Other systems involve using different types of fuel from those conventionally thought of. A current example is the claim made about recent successes in what we in the non-science world call ‘cold fusion’ and is correctly termed a low energy nuclear reaction.
Early last year engineer Andrea Rossi and Physicist Sergio Focardi built a machine in Bologna Italy that they claim can produce huge amounts of power without polluting or causing radiation using only nickel as a fuel. The nickel is turned to copper during the process (proof of a nuclear reaction taking place) but only tiny amounts of fuel are used. There is however an undisclosed secret ingredient to the operation, and Rossi will not divulge his secret to anyone, including Focardi. The two demonstrated the machine on at least 2 separate occasions last year and are currently constructing a huge version for trials later this year. See this article on the Bassetti Foundation website for a fuller explanation and links to a video of their demonstration.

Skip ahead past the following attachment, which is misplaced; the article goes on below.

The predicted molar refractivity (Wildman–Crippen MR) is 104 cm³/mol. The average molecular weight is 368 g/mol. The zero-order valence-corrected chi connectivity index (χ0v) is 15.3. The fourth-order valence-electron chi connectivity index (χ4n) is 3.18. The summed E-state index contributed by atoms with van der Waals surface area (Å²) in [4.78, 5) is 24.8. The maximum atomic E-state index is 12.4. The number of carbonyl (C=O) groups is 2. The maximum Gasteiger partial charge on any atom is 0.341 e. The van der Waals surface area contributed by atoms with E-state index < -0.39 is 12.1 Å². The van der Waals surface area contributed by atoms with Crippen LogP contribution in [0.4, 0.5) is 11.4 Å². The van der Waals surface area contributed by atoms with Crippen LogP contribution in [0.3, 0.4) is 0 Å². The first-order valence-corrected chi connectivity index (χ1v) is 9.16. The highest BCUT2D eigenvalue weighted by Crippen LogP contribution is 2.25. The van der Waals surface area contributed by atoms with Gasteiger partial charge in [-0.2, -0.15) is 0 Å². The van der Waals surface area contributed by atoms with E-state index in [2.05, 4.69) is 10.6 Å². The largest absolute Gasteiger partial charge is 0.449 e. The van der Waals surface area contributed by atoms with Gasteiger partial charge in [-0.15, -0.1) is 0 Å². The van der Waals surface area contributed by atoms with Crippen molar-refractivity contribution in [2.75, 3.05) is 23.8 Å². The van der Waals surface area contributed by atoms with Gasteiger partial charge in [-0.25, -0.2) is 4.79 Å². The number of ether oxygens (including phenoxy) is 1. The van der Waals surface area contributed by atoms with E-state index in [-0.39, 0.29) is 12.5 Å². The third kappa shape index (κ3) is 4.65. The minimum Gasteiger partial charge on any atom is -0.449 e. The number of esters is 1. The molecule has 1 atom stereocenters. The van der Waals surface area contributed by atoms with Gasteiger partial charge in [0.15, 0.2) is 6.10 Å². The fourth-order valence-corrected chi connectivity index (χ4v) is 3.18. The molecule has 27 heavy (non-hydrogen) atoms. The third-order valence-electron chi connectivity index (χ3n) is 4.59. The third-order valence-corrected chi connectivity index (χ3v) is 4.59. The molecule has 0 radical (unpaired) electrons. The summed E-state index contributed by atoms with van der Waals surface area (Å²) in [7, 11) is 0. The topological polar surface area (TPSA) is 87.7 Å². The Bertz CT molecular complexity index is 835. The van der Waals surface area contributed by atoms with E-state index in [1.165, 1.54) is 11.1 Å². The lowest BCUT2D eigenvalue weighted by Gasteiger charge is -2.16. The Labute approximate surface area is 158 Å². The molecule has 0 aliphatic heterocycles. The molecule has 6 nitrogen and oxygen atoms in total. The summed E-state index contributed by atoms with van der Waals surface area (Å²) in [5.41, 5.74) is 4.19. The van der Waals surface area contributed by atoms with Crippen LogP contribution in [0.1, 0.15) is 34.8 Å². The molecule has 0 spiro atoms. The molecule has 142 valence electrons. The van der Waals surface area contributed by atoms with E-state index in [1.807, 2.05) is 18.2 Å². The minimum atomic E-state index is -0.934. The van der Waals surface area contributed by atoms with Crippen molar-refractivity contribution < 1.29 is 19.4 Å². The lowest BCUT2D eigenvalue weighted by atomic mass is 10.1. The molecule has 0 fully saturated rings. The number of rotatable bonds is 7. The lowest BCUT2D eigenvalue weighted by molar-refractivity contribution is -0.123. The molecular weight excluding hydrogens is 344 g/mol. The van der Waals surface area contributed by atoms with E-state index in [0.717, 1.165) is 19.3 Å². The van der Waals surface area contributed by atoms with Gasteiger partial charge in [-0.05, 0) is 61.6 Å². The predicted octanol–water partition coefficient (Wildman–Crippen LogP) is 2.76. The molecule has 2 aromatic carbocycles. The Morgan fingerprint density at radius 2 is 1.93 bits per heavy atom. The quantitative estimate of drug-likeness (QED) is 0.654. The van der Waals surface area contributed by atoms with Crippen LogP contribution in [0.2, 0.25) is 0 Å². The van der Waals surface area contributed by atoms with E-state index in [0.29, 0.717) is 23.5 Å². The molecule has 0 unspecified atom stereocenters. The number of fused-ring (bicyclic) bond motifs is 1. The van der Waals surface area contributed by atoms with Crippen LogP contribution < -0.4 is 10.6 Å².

The water powered car is another thing to look at, and has been in existence for many years. There are several videos on the Internet demonstrating converted internal combustion engines that run on water. In this video inventor Paul Pantone demonstrates his “GEET Plasma Reactor Motor”, explaining how it works and showing it running. Here we get into conspiracy territory however, as the video states that after posting the video on Youtube the inventor was arrested and denied medical therapy while under arrest. There is an implicit claim that those in authority did not want his invention to be made public, but this is not backed up by any evidence however.